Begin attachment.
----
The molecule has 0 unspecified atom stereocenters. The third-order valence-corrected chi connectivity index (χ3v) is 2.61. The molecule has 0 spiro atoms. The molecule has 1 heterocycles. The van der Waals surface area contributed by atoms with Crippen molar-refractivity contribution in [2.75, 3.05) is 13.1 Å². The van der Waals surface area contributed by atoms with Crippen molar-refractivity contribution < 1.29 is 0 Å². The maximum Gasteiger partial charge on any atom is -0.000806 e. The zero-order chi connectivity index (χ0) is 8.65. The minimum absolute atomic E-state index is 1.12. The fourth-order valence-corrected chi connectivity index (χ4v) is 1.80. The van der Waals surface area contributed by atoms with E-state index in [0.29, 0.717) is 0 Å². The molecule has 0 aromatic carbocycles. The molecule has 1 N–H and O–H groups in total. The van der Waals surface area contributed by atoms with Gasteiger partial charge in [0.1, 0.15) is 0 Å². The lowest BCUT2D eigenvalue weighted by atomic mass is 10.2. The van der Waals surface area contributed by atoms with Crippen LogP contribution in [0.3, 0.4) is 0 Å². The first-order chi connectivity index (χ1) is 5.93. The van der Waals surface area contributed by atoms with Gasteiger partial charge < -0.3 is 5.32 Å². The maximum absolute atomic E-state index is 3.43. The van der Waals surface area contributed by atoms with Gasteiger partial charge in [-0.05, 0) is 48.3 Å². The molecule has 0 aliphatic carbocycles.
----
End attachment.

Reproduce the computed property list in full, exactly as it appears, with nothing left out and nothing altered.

The molecule has 0 unspecified atom stereocenters. The third-order valence-corrected chi connectivity index (χ3v) is 2.61. The molecule has 0 spiro atoms. The molecule has 1 heterocycles. The van der Waals surface area contributed by atoms with Crippen molar-refractivity contribution in [2.75, 3.05) is 13.1 Å². The van der Waals surface area contributed by atoms with Crippen molar-refractivity contribution < 1.29 is 0 Å². The maximum Gasteiger partial charge on any atom is -0.000806 e. The zero-order chi connectivity index (χ0) is 8.65. The minimum absolute atomic E-state index is 1.12. The fourth-order valence-corrected chi connectivity index (χ4v) is 1.80. The van der Waals surface area contributed by atoms with E-state index in [0.29, 0.717) is 0 Å². The molecule has 0 aromatic carbocycles. The molecule has 1 N–H and O–H groups in total. The van der Waals surface area contributed by atoms with Gasteiger partial charge in [0.1, 0.15) is 0 Å². The lowest BCUT2D eigenvalue weighted by atomic mass is 10.2. The van der Waals surface area contributed by atoms with Crippen LogP contribution in [0.3, 0.4) is 0 Å². The first-order chi connectivity index (χ1) is 5.93. The van der Waals surface area contributed by atoms with Gasteiger partial charge < -0.3 is 5.32 Å². The maximum absolute atomic E-state index is 3.43. The van der Waals surface area contributed by atoms with Gasteiger partial charge in [-0.05, 0) is 48.3 Å². The molecule has 0 aliphatic carbocycles.